It's been said that the first Mars explorers will have to be prepared to take one for humanity. As various studies have shown, they risk permanent neural damage as well as an increased risk of leukemia and Alzheimer's disease. And now, scientists at the University of Nevada, Las Vegas have added to this list with a new study that shows how a deep-space mission to Mars could double astronauts' risk of getting cancer.
One of the chief health concerns for anyone going to Mars is the exposure to cosmic radiation, of which there are two types worth noting: solar energetic particles and galactic cosmic rays (GCRs). While prolonged exposure to the former can harm cells and DNA, it is less of a worry since the photon energy is usually low enough that it can be physically blocked.
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On the other hand, GCRs, which are highly energetic particles caused by high-energy events outside the solar system, such as supernova explosions, are a greater hazard because they are not easily stopped by a regular spacecraft's shielding, unlike solar energy particles. GCRs also comprise a small percentage of heavy ions, which can penetrate thick layers of shielding and body tissue, causing irreparable damage to cells and DNA.
A few years ago, scientists decided to document the amount of radiation that NASA's Curiosity spacecraft was subjected to on its 220-day outbound journey to Mars. According to the data that they got from the Radiation Assessment Detector (RAD), the first Mars cruise mission instrument to measure the radiation environment from inside a vessel similar to potential human exploration spacecraft, Curiosity received about 1.8 millisieverts of GCR per day on its journey to the planet. For reference purposes, the normal daily radiation dose we receive on Earth is 10 microsieverts (0.00001 sievert or SV). Accumulated over time, a dose of 1 SV corresponds with a 5.5 percent increase in the risk of fatal cancers.
In the corresponding study that was published in 2013, researchers likened Curiosity's dose to getting "a whole-body CT scan every five or six days."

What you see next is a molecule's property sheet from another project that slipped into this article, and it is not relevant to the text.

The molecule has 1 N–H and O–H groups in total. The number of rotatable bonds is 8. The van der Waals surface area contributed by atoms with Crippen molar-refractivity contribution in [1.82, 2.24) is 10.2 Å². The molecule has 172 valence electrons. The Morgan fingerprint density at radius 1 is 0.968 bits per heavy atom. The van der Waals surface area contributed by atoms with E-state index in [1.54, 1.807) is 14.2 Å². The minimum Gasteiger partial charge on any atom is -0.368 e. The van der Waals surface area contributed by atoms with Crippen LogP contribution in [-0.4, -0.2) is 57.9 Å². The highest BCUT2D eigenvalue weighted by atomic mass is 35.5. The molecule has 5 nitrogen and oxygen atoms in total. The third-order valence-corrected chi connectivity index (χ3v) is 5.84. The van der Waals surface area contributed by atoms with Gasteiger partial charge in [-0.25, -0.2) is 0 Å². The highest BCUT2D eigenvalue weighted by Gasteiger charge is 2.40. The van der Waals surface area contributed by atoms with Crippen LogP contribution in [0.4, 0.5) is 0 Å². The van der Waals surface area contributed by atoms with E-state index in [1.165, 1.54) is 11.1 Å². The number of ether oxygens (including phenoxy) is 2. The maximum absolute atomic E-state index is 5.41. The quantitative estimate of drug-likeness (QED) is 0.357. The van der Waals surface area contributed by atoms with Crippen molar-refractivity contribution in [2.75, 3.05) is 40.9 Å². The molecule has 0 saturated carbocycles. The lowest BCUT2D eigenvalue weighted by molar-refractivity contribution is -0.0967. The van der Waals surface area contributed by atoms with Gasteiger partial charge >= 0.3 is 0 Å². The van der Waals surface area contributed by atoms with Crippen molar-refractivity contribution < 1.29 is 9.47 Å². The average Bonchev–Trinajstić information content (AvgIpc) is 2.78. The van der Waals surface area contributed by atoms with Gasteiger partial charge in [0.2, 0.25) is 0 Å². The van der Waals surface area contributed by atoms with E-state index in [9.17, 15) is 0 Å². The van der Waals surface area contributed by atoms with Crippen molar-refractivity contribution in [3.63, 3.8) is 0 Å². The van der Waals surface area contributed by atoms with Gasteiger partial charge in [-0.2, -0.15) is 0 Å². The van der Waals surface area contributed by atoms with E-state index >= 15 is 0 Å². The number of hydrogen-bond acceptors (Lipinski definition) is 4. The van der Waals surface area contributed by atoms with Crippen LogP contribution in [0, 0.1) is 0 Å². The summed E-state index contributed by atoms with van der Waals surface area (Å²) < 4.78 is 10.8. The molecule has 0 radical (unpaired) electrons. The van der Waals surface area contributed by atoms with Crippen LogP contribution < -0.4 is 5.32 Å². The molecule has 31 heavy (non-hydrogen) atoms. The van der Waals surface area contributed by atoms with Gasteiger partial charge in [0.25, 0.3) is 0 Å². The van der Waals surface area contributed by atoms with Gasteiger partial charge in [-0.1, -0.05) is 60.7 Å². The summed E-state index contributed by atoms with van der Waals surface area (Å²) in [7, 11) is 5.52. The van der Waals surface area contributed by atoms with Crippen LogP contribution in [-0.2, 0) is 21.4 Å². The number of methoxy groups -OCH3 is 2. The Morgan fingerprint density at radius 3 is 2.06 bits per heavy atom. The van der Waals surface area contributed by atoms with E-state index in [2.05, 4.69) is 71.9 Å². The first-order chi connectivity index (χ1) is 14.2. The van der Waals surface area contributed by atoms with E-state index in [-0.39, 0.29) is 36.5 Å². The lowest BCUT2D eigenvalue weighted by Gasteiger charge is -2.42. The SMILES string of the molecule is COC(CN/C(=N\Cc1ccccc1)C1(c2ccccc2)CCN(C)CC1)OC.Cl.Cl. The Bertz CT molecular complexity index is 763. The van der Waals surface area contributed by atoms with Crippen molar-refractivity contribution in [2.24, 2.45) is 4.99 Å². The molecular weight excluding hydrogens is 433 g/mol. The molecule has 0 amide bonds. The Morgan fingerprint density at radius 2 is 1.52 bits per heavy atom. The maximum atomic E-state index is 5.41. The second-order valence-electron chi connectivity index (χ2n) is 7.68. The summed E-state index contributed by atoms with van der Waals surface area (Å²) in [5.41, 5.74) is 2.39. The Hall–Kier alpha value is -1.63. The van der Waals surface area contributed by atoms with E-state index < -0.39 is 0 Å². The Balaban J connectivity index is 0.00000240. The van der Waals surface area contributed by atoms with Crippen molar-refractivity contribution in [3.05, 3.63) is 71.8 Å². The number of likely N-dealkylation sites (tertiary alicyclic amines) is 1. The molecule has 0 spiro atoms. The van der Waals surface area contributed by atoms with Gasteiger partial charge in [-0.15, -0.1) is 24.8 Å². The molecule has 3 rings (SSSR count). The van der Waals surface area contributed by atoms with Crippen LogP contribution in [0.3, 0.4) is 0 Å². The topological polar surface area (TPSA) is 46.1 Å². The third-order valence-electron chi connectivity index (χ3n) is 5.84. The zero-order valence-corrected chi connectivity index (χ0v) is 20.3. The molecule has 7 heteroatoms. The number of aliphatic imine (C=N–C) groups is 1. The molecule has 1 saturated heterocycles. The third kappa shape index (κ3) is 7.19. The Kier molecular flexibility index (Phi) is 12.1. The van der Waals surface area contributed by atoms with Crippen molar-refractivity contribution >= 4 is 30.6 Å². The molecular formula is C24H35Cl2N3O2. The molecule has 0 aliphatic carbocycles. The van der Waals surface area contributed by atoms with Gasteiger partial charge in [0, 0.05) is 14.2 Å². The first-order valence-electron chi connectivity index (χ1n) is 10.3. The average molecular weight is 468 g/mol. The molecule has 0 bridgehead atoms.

While the RAD data showed the rate of exposure on the Martian surface to be comparatively lower at 0.67 millisieverts per day, scientists nevertheless point out that a 500-day mission on the surface would bring the total exposure to around 1 SV. A different study estimates that it would take 18 and 24 months for female and male astronauts respectively on the International Space Station to receive doses that exceed lifetime limits and given that the average Mars mission is likely to last at least 900 days, the dangers posed by cosmic radiation should not be underestimated.
"Exploring Mars will require missions of 900 days or longer and includes more than one year in deep space where exposures to all energies of galactic cosmic ray heavy ions are unavoidable," explains radiation expert Francis Cucinotta at the University of Nevada, Las Vegas, who was part of the 2013 study. "Current levels of radiation shielding would, at best, modestly decrease the exposure risks."
But this is not the only problem that astronauts will have to contend with. Cucinotta has published a new study using a model known as the bystander effect to show how even cells not initially affected by radiation will eventually mutate by virtue of being in close proximity to those that have been damaged by it.
"Galactic cosmic ray exposure can devastate a cell's nucleus and cause mutations that can result in cancers," he explains. "We learned the damaged cells send signals to the surrounding, unaffected cells and likely modify the tissues' microenvironments. Those signals seem to inspire the healthy cells to mutate, thereby causing additional tumors or cancers."
In light of these new findings, Cucinotta is calling for more thorough studies on the impact of cosmic ray exposures on tissues that dominate human cancer risks before astronauts start suiting up for long-term space missions outside the Earth's geomagnetic sphere. NASA currently deems any mission with more than a three percent increased risk of fatal cancer for astronauts in low earth orbit to be dangerous. Nothing has been decided regarding a limit for deep space missions.
That said, new materials to shield against these energetic particles are in development. These include hydrogenated boron nitride nanotubes (hydrogenated BNNTs) - tiny nanotubes that are not only "an excellent absorber" of secondary neutrons, but also flexible, strong and resistant to high heat, making them suitable for use as shielding structures as well as in the fabric of space suits. On this note, NASA scientists also point out that the solution to cosmic radiation is likely to be "a combination of things" that could very well involve new technology that hasn't been invented yet.
It looks like whether humans will be able to travel to Mars by 2030 hinges also on the solution to the radiation conundrum. Sending astronauts to Mars without a thorough understanding of the risks involved would do more than jeopardize their safety, says Cucinotta.
"Waving or increasing acceptable risk levels raises serious ethical flags, if the true nature of the risks are not sufficiently understood."
The study was published in Scientific Reports.
Source: University of Nevada, Las Vegas